While two laps on the banked oval at Honda’s Tochigi Proving Ground is sadly too short to properly get up to speed on how the NSX performs, it is good enough to display the brutal-yet-controlled torque from the AWD car – at least up to 180 km/h, to which the tests cars were limited. Providing the main source of propulsion is a bespoke mid-mounted 3.5 litre DOHC twin-turbocharged petrol V6 engine with dry sump lubrication – the mill itself pumps out a total of 500 hp at 7,500 rpm and 550 Nm of torque from 2,000-6,000 rpm. To give you some context, that’s 80kg heavier than an AMG GT S, 170kg more than an Audi R8 V10 Plus and frankly ridiculous 412kg bulkier than the carbon-tubbed McLaren 570S.

It has confirmed though that the car has been designed as an “everyday supercar” with easily accessible performance thanks to its class-leading centre of gravity – in part from its lithium-ion battery being tucked between the driver and the engine and the powertrain control unit sitting in the centre tunnel – as well as benchmark torsional rigidity from its spaceframe structure which features world-first construction techniques and tips the scales at 1725kg. As the release puts it: “Unparalleled platform rigidity transmits the full feeling of the Power Unit, suspension, and steering directly to the driver with zero delay.” Framing and bodywork on the Acura NSX make extensive use of aluminum. Its angular body isn’t as gorgeously classical as the Ferrari 488, as immediately recognisable as the Porsche 911, or as futuristic as the i8, but it is no less dramatic in its own way with great proportions and some neat details, particularly from the rear with its low-mounted exhaust housed within the F1-style diffuser. The NSX has a lot of expectations to live up to, considering its first iteration was such a success, but this brief drive shows the new one has more than plenty of promise to deliver.

When trail-braking into a corner, the TMU system augments retardation by working with the mechanical brakes while the Direct Yaw Control system serves up “immediate turn-in performance”, therefore allowing drivers to keep their eyes towards the apex. The powertrain in the 2017 Acura NSX (called a “Sport Hybrid Power Unit”) consists of a twin-turbocharged V6, a 9-speed dual clutch automated transmission, three electric motor/generators, and a battery pack. Pressing the anodised starter button beside the steering wheel, the NSX fires into life with a rush of revs from the V6 before it quickly settles to a muted and smooth idle speed. And then it cuts out… In its default driving mode (there’s also EV, Sport+ and Track), it will move away gently under electric power alone with the engine kicking in when necessary. Elsewhere, the NSX is equipped as standard with Y-spoke 19-inch alloy wheels in front with 20-inch units at the rear – wrapped in 245/35 and 305/30 Continental ContiSport Contact 5 tyres, respectively.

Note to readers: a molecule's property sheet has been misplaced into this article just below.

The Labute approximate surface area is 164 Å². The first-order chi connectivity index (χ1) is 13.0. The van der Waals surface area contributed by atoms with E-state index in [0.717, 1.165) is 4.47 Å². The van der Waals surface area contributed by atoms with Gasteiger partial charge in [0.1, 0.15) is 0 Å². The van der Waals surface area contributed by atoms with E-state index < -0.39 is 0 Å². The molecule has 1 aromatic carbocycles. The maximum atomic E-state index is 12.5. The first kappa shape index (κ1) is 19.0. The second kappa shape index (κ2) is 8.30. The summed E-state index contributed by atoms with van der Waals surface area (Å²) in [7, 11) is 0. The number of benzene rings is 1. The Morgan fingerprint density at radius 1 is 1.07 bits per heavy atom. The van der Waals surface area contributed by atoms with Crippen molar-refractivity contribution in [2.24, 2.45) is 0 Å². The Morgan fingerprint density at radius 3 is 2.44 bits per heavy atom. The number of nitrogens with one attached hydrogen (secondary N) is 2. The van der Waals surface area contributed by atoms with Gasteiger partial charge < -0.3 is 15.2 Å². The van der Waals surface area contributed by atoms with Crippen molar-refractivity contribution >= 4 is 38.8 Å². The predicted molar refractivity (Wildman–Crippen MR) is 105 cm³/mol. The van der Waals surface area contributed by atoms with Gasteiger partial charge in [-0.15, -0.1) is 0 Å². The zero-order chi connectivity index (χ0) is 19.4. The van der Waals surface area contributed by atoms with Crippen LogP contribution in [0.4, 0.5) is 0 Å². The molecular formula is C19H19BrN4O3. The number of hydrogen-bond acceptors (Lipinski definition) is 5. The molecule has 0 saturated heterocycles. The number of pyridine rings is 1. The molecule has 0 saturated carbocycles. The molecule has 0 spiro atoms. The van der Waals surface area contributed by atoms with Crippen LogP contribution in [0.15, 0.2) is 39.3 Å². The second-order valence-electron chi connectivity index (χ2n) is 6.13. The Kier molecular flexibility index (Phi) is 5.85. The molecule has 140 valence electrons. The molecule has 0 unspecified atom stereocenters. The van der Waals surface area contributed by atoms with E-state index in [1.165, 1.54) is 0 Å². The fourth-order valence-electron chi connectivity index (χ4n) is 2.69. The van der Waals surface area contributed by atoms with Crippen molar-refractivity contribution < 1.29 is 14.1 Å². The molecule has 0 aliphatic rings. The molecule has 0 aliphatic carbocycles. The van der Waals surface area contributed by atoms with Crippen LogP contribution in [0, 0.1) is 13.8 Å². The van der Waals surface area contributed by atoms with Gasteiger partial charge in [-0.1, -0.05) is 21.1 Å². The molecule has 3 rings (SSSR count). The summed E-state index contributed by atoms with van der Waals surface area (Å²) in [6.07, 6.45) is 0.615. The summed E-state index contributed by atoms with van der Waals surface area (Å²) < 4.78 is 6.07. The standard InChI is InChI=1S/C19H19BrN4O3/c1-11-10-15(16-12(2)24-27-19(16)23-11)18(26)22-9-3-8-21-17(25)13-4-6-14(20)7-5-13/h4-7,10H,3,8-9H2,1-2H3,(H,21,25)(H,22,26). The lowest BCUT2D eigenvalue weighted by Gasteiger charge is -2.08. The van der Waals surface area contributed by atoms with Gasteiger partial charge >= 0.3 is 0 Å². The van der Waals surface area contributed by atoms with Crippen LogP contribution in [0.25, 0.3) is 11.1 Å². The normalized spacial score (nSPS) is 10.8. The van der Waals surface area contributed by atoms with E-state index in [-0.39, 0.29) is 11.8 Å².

Peak torque arrives at only 2,000rpm and begins to tail off around 4,000rpm later, so the pick up is almost immediate with the electric motors providing boost while the turbos spool up. But with such little time behind the wheel, there’s no point wasting it so I flick the rotary dial to Sport+ – which taps into the engine’s full spread of performance with a sharper throttle map and louder exhaust note, unleashes more battery power, stiffens the magnetic dampers and quickens steering response – and stomp on the loud pedal to see how it goes. Behind the front wheels, six-piston calipers that clamp down on 14.5-inch ventilated discs are to be found while the rear setup employs four-piston calipers with 14-inch ventilated discs. Steering wheel mounted paddles give you access to the nine ratios, and at times we did find ourselves having to glance down at the digital readout to see what gear we were in given the sheer amount of them. It certainly feels remarkably refined in the way the petrol and electric motors are integrated together, like it’s one big power unit creating an endless surge of thrust.

The EPS system features a variable gear ratio that allows for increased stability with no lock applied – off center, the gear ratio speeds up for improved turn-in and manoeuvrability. And we can’t give a definitive outlook of its handling as our preview drive didn’t involve any serious cornering, but our initial impression was that the steering is razor sharp with quick reactions and good feel through the well-positioned, squared-off steering wheel. The suspension also feels well sorted with good high-speed stability, but we’ll reserve final judgements until we get to experience it in a more demanding environment.

In Sport mode, the 4,000 rpm limit is removed while the Intake Sound Control and the Active Exhaust Valve systems are activated – the latter allowing for a more raucous exhaust note. The onboard electronics (the EPS, electric motors and Direct Yaw Control) are all tuned for maximum performance in this mode – a yellow “con-trail” appears on the TFT rev counter while the Simple Sports Interface is now bathed in a red glow. Meant for circuit work, Track mode allows for the “most aggressive settings and parameters to deliver the fastest and most consistent lap times possible.” The lithium-ion battery is also prompted to maintain a consistent level of torque output to ensure that there is no letup in power. Exact production dates, expected fuel economy numbers, pricing (expected to come in at around US$170K) and other details will be released at a later date.